Turns out Twitter’s mobile ads are more engaging than Facebook’s. [VentureBeat]
Amazon is opening a new “digital media development” office in London, which is likely to focus on streaming TV. Naturally, it is located in techie Shoreditch rather than the traditionally bookish environs of Charing Cross. [Telegraph]
The company arrives just in time for the tech talent wars to hit Europe. [TechCrunch]
“One industry party I attended had a jungle theme. This included a real, 600-pound tiger in a cage and a monkey that would pose for Instagram photos.” [New York Times]
Lots of users are less than thrilled about Google’s acquisition of Sparrow. [GigaOm]
Meanwhile, in cleantech: Researchers at UCLA have developed a transparent solar cell. Dare we dream of window-unit solar panels? [Engadget]
Be Cool Stay In School
Computer science majors are the new star basketball players. That is seriously the thesis of this Wall Street Journal article. Welcome to America’s tech industry in 2012, which is apparently one steroid scandal away from becoming completely analogous to professional sports.
There’s no question the developer talent crunch has filtered down to our nation’s institutions of higher learning. Startups and established companies alike are jockeying to remove students from said institutions as quickly as possible, and to that end, they are plying them with free food and free Android pajamas (no, really). According to one student:
Here’s some interesting data that slipped through the holiday news hole. CyberCoders, a technology staffing company, assembled a list of the top ten tech jobs in New York for the coming year.
The company is based in Irvine, California, but recently opened an office in New York. With the office expansion of companies like Google and Twitter, says CyberCoders CTO Matt Miller, “We are seeing a significant demand for various types of web development, as well as candidates who manage projects and the sales team to support those efforts.” Startups are unlikely to ask a staffing firm for help with hiring up, but their numbers offer a nice overview of coveted jobs and compensation.
Tech Talent Crunch
Competition for engineers and developers in NewYork is fierce, as it is in tech hubs around the country. It’s a well worn story that Silicon Alley competes with Wall Street for the best programmers. But there is another multi-billion dollar industry in the Big Apple hungry for those mathematical minds: advertising.
Over the last year, reports the New York Times, the number of want ads for highly technical positions has nearly doubled on the industry job board AdExchanger. The wave of big data is rich soil for advertising companies to mine, but it requires some serious quants to seperate the signal from the noise.
“The demand has far outstripped the supply,” said Joe Zawadzki, chief executive of MediaMath, told the NY Times. “The number of things that you need to know is high and the number of people that have grown up knowing it is low.”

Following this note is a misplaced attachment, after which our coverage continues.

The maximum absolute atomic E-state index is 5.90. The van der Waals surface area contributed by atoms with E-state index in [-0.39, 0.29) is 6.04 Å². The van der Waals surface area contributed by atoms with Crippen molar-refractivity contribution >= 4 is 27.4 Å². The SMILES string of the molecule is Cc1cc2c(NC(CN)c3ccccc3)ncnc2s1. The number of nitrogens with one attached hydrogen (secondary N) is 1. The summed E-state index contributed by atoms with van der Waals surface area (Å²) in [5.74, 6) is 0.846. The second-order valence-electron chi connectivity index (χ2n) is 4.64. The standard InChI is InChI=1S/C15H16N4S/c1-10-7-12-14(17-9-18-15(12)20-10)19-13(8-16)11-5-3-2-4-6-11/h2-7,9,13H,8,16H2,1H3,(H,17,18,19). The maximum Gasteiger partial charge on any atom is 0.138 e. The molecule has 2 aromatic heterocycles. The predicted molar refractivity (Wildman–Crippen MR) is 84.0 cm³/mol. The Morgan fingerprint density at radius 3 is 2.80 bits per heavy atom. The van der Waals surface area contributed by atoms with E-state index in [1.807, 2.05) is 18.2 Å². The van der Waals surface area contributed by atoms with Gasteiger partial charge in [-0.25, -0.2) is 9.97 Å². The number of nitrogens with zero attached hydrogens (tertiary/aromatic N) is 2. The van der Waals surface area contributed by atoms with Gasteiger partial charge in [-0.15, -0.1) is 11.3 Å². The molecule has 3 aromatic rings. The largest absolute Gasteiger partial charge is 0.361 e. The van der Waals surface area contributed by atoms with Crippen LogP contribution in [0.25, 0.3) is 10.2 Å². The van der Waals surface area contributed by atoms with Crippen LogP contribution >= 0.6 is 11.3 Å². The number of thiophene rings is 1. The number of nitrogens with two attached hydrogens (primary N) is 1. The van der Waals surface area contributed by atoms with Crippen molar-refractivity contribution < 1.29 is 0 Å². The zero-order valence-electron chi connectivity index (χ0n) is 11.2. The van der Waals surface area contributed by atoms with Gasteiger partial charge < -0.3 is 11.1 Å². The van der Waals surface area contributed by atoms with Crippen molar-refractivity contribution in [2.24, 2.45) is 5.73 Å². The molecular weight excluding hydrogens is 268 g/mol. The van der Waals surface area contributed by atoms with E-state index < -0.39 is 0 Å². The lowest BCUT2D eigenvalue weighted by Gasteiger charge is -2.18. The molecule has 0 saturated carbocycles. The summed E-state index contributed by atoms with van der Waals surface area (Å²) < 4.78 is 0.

Hack Hack Hack Hack It Apart
At a town hall for NY Hackers this week, its founder Brandon Diamond announced the creation of the Hackers Union, a unifying non-profit resource for all engineers in New York City.
“We’re still sort of in the early stages of a self-sustaining engineering culture like you might find in San Francisco,” said Mr. Diamond, who also serves as associate director of NY Tech Meetup and a database kernel engineer at 10Gen (the company behind MongoDB). “Our goal is not to become the next big meetup. We want to consolidate all the activities into a central hub.”
The effort has already attracted a potential sponsor–a hedge fund, no less.
Tech Talent Crunch
Its hard to attract great coding talent in Silicon Alley. Hunch threw together this rocking video. Devs give testimonials about how everyone is so cool and laid back. Hunch’s VP of Engineering Tom Pickney explains that if they weren’t getting paid to come program at Hunch, staffers would probably just be kicking back in a Read More
When founders and VCs talk about the problem with conscripting college grads into the start-up lifestyle, they often talk about the inability to compete with the campus machine that is recruiting done the Goldman or Google, or even IBM way. So it’s no surprise that they might react to the news that hiring slowdowns Read More
Although it doesn’t have much mainstream name recognition, Palantir Technologies has seen some explosive growth in the last year. And with new offices in the Meat Packing district, Palantir is competing hard for New York tech talent.
The firm, which began analyzing complex data sets for intelligence agencies, has since brought its tools to bear on a wide range of government and financial services.
Founded by Alex Karp and Peter Thiel, a Paypal co-founder and early Facebook investor, the company just closed on a $50 million round of funding that would value Palantir between $2.5 and $3 billion.
The company won’t reveal whether or not its profitable, saying simply that revenues have grown, but its benefit package is pretty swank for a pre-IPO firm: catered breakfast and chef prepared lunch, nap rooms and rec areas with HD projection screens, laundry service and a housing subsidy. Wonder if East Coast perks are equal to Palo Alto.
The Bloomberg administration is wooing a big time engineering campus to the city in order to beef up the amount of home grown tech talent here in New York.
18 proposals came in from top flight schools like Stanford and Cornell and from as far away as Korea and Switzerland. New York Read More